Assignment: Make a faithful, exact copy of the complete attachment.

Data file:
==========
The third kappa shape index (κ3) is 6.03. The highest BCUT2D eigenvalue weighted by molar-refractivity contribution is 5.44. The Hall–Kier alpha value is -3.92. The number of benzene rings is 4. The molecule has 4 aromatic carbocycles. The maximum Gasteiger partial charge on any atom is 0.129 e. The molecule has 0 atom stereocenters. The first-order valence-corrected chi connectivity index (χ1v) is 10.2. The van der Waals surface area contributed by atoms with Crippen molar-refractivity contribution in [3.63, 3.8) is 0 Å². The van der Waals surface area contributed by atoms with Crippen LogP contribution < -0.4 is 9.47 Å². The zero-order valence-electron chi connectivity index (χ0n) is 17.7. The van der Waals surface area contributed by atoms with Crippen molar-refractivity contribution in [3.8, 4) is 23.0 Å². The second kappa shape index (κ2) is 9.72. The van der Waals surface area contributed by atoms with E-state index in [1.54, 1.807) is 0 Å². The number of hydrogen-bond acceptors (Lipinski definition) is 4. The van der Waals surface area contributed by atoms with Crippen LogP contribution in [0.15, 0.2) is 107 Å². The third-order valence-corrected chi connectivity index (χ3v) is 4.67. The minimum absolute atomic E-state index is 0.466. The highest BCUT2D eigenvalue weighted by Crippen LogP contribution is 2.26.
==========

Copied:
The third kappa shape index (κ3) is 6.03. The highest BCUT2D eigenvalue weighted by molar-refractivity contribution is 5.44. The Hall–Kier alpha value is -3.92. The number of benzene rings is 4. The molecule has 4 aromatic carbocycles. The maximum Gasteiger partial charge on any atom is 0.129 e. The molecule has 0 atom stereocenters. The first-order valence-corrected chi connectivity index (χ1v) is 10.2. The van der Waals surface area contributed by atoms with Crippen molar-refractivity contribution in [3.63, 3.8) is 0 Å². The van der Waals surface area contributed by atoms with Crippen LogP contribution < -0.4 is 9.47 Å². The zero-order valence-electron chi connectivity index (χ0n) is 17.7. The van der Waals surface area contributed by atoms with Crippen molar-refractivity contribution in [3.8, 4) is 23.0 Å². The second kappa shape index (κ2) is 9.72. The van der Waals surface area contributed by atoms with E-state index in [1.54, 1.807) is 0 Å². The number of hydrogen-bond acceptors (Lipinski definition) is 4. The van der Waals surface area contributed by atoms with Crippen LogP contribution in [0.15, 0.2) is 107 Å². The third-order valence-corrected chi connectivity index (χ3v) is 4.67. The minimum absolute atomic E-state index is 0.466. The highest BCUT2D eigenvalue weighted by Crippen LogP contribution is 2.26.